Phat
Member
Posts: 10230
From: Denver,Colorado USA
Joined: 12-30-2003
Member Rating: 1.3


Message 51 of 58 (824347)
11-27-2017 8:43 AM
Reply to: Message 50 by LamarkNewAge
11-26-2017 9:10 PM


Re: Sorry for General Reply (site is running slow)
I don't believe the reincarnation stuff. Looks as if many did, but I think that is distracting. Ultimately, my beliefs or your beliefs will be uniquely our own, not those of someone who lived 1800 years ago. I'm reading some of your cut n paste pasta, but it is still too overwhelming. Cant you just provide the links and skip the pasting? Makes for shorter tidier posts.

Chance as a real force is a myth. It has no basis in reality and no place in scientific inquiry. For science and philosophy to continue to advance in knowledge, chance must be demythologized once and for all. –RC Sproul
"A lie can travel half way around the world while the truth is putting on its shoes." –Mark Twain "
~"If that's not sufficient for you go soak your head."~Faith
Paul was probably SO soaked in prayer nobody else has ever equaled him.~Faith :)

This message is a reply to:
 Message 50 by LamarkNewAge, posted 11-26-2017 9:10 PM LamarkNewAge has not yet responded

Replies to this message:
 Message 52 by ringo, posted 11-27-2017 11:07 AM Phat has acknowledged this reply

  
ringo
Member
Posts: 13965
From: frozen wasteland
Joined: 03-23-2005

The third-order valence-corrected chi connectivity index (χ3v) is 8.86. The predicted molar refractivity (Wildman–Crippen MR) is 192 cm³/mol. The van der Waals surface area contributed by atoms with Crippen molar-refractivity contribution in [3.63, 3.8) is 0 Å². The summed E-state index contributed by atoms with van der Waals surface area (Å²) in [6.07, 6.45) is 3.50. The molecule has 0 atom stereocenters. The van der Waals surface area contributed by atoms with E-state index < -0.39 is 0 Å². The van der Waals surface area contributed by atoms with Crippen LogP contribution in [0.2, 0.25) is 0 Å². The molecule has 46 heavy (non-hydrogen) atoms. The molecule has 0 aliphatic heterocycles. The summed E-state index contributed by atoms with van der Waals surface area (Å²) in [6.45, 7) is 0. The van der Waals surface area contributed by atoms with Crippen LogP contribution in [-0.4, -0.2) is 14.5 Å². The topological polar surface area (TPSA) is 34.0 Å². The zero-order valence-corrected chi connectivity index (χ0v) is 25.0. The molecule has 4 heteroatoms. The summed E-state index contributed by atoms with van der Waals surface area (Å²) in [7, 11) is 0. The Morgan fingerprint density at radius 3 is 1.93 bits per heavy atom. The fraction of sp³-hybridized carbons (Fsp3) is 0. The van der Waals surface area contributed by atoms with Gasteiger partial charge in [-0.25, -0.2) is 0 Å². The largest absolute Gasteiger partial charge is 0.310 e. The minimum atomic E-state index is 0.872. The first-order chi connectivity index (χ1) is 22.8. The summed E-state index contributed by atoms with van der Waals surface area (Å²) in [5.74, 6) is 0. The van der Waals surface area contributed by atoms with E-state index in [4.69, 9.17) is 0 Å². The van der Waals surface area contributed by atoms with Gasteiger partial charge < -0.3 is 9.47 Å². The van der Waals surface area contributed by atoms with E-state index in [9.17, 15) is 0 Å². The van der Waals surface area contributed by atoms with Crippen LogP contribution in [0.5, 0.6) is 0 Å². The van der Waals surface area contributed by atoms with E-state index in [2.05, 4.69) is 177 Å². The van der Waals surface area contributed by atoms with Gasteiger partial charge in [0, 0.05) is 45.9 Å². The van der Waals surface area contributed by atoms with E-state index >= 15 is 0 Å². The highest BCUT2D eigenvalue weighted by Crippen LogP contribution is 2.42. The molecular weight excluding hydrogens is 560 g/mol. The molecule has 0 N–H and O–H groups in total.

Member Rating: 1.7


Message 52 of 58 (824358)
11-27-2017 11:07 AM
Reply to: Message 51 by Phat
11-27-2017 8:43 AM


Re: Sorry for General Reply (site is running slow)
Phat writes:

I don't believe the reincarnation stuff. Looks as if many did, but I think that is distracting.


The whole life-after-death thing is a distraction. It's been around as long as there have been con-men. Distract the rubes from things that they could change by telling them to accept the bad things with serenity. It has as much to do with politics as anything else.
This message is a reply to:
 Message 51 by Phat, posted 11-27-2017 8:43 AM Phat has acknowledged this reply

Replies to this message:
 Message 53 by jar, posted 11-27-2017 11:32 AM ringo has acknowledged this reply

  
jar
Member
Posts: 29758
From: Texas!!
Joined: 04-20-2004
Member Rating: 1.6


(1)
Message 53 of 58 (824363)
11-27-2017 11:32 AM
Reply to: Message 52 by ringo
11-27-2017 11:07 AM


Re: Sorry for General Reply (site is running slow)
Ringo writes:

It has as much to do with politics as anything else.

Most Christians are unaware of just how much of the basic dogma and even resources are definitely political in nature. The Book of Common Prayer was one recent (relatively recent) example that was created to control and mandate uniformity within the State Religion (Church of England) and replace the existing RCC Missal of the time and the Authorized (that often gets left out) King James Version of the Bible was yet a more recent example, a purely political document from James I & VI meant to provide support for the concept of Divine Right of Kings and to tone down the anti-Roman Catholic/anti-Papist rhetoric of the period and to heal the division between the COE and the Roman Catholic Church.